Well then I feel MUCH better about leaving out my snarky comment.
I don't see that in a quick glance over the polymorph rules or the EB spell description. Can you point me toward your source?
You threaten all squares into which you can make a melee attack, even when it is not your turn. Generally, that means everything in all squares adjacent to your space (including diagonally). An enemy that takes certain actions while in a threatened square provokes an attack of opportunity from you. If you're unarmed, you don't normally threaten any squares and thus can't make attacks of opportunity.
Emphasis mine. Doesn't seem to be any vagueness at all, RAW.
However, if you wanted to get into a philosophical/RAI debate about it, I guess you could discuss at what point after you decide to attack them they cease to be your ally and become your enemy. I doubt the intent of the rules is that the fact that someone doubts you will strike them in some way makes it easier to avoid your attacks. If anything, it's more likely they should not only provoke if you want to take the AoO, but quite reasonably could be considered flat-footed.
But if they're not truly becoming your enemy - let's say you're using your AoO to trip them to protect them from getting into a fight with a too-powerful opponent, for instance - RAW you don't get an AoO.
My humble opinion is that the use of the word enemy in this instance is just poor word choice and should have been "creature" or something like that instead.
You should try stressing that certain parts of your build are non-negotiable. People will still recommend what they think about your build, though, because that's what you're asking them for. When you ask for people's opinions, don't be surprised when they actually give them.
"The area within the grove is temperate and comfortable, like that of a tiny hut, although the grove provides no illumination and provides no protection from the elements."
So if there's a blizzard going on, you aren't protected from it, but the area is temperate and comfortable? How exactly would those two mesh?
This is a whole lot of supposition on your part. I don't think there's any indication any of this is either RAW or RAI. Not to say that it's refuted, but you're taking as a given several very specific ways of looking at the rules that are not codified.
If the robes don't apply, I think it has to be based on the idea that the Robe text specifically references a Sorcerer. This whole idea of the robe "looking at the power as you use it" vs "looking at a static power" is pulled directly from your behind.
And I really don't understand how anyone would think this is overpowered. If it's not overpowered to get the power through Eldritch Heritage, then it can't be overpowered to increase the effective level, since the benefit you get from the robe as an Eldritch Heritage build is nowhere near the benefit a sorcerer gets from it.
Seriously? You think there's any chance the devs' intent in making the Robe of Components was to make a way for you to become a well-off holy water dealer?
This is a looping exploit
I guess that answers both of our questions.
Why would you ever ready an action to hit a spellcaster if it cost you the AoO? Why wouldn't you just use your standard action in the round, since under your rules you're somehow being PENALIZED for good planning and tactics?
What are the arguments against getting both? Not with regard to whether it's intended or a good idea -- I mean is there an interpretation of the written rules that would suggest otherwise? I don't see anything that suggests you wouldn't get both.
I'm not sure I understand the question. Are you asking if Magic Jar itself is a death effect, or are you just referring to the fact that you die if the spell ends and you're out of range, and asking if that specific effect is a death effect?
Generally (maybe 100% of the time, not sure) if it's a death effect, it'll say so. Since Magic Jar in general doesn't even kill the target, I can't imagine it being a death effect. As for the result of you dying if you go out of range, I can see an argument it is a death effect, but RAW, it isn't, because it doesn't say it is.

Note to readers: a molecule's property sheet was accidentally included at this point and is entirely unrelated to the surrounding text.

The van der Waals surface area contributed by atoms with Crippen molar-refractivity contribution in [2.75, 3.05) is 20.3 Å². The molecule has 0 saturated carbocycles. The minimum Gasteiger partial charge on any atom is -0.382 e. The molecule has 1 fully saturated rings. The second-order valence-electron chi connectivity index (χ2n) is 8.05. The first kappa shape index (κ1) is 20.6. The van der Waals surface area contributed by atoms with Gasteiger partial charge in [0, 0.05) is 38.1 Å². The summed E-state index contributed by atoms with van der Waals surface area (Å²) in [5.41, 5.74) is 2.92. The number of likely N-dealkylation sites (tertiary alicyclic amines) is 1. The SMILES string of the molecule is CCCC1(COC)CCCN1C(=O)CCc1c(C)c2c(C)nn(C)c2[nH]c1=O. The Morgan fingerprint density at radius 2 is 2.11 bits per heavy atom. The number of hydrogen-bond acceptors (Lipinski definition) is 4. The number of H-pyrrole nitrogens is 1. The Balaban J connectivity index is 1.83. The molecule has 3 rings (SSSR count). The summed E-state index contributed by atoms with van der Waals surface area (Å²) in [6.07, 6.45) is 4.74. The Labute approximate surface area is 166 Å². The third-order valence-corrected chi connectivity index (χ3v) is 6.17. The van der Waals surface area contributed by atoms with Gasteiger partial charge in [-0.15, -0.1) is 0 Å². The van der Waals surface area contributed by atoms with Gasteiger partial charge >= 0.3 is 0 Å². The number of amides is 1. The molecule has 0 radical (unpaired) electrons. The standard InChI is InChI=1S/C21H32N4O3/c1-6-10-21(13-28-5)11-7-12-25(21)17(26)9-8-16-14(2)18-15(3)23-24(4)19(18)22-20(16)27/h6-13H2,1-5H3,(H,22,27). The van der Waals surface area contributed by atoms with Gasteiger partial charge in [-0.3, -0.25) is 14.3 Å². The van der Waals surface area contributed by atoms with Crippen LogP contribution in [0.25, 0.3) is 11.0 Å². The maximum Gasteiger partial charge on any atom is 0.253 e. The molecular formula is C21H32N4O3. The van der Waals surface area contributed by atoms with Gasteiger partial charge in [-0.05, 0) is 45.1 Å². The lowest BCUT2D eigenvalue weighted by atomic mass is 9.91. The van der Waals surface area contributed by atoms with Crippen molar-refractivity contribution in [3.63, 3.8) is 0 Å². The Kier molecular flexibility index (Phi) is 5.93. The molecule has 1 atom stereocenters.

The 10 / 03 / 13 FAQ suggests drawing an arrow 3 times is the max you can draw is a reasonable limit.
In fact, the very fact that this is a FAQ and not errata confirms that it is not a hard cap on how many times you can do something in a round. A FAQ doesn't change rules, it clarifies them. Now this is sometimes seen as a change when people have been playing it the other way, but (in theory) it isn't. If the devs meant to put a hard cap on the # of free actions that could be done in a round, they would have errata'd the section in the core rulebook that says you can do as many as you want.
Small simple but colorful details are what makes for good descriptions of people and towns. Pick a couple of details about the way a person looks, or acts, or talks, and use it as their calling card. Don't overdo it, make it into a stand up comedy act, but one memorable thing is better than 15 bland things. Same thing for a city - especially a small town. Blue painted signposts at the town square. It'll be memorable for your players - instead of incessant "which town was that again?"
KEVIN HELMES wrote:
That logic leads to the opposite conclusion from the one you are reaching. Archetypes can be mixed with other archetypes. So if you consider an alternate class an archetype, why wouldn't you be able to take an archetype?
Thorri Grimbeard wrote:
You're certainly in the minority with this opinion. With all the bonuses to spellcraft, overcome spell resistance, etc, elves have lots of candy. And the vast majority of people prefer dex over con for any pure caster (except the witch doctor, and the rage prophet ragecaster.)
A house rule I'm considering for an upcoming campaign - each character can have a readied standard action that automatically goes off at the beginning of combat. Buff spell, class ability, whatever. I'm trying to let people use more of their abilities - it sucks when you never get to use something because while it's a cool buff, it never trumps another round of actual damage-doing.
If the PC's are surprised, they still get the readied buff, but after the surprise round - making surprise rounds a little more momentous, since you're not only flat-footed but without your favorite buff.
Each person would have to have their "basic" choice, selected in advance - no tailoring it to the individual encounter, waiting to see what you're fighting before choosing, etc.
Should I cap the spell level/power of the ability somehow? Any other restrictions I should consider?
But power attack applies on every attack, and double slice only applies when full attacking. The guides are just one person's way of looking at things so they're valuable in that respect - you don't have to agree with them.
Calling them "wrong" or "bad" information is belittling to people that put in a lot of work on them. "Wrong" is spelling "does" as "dose," and "dual" as "duel."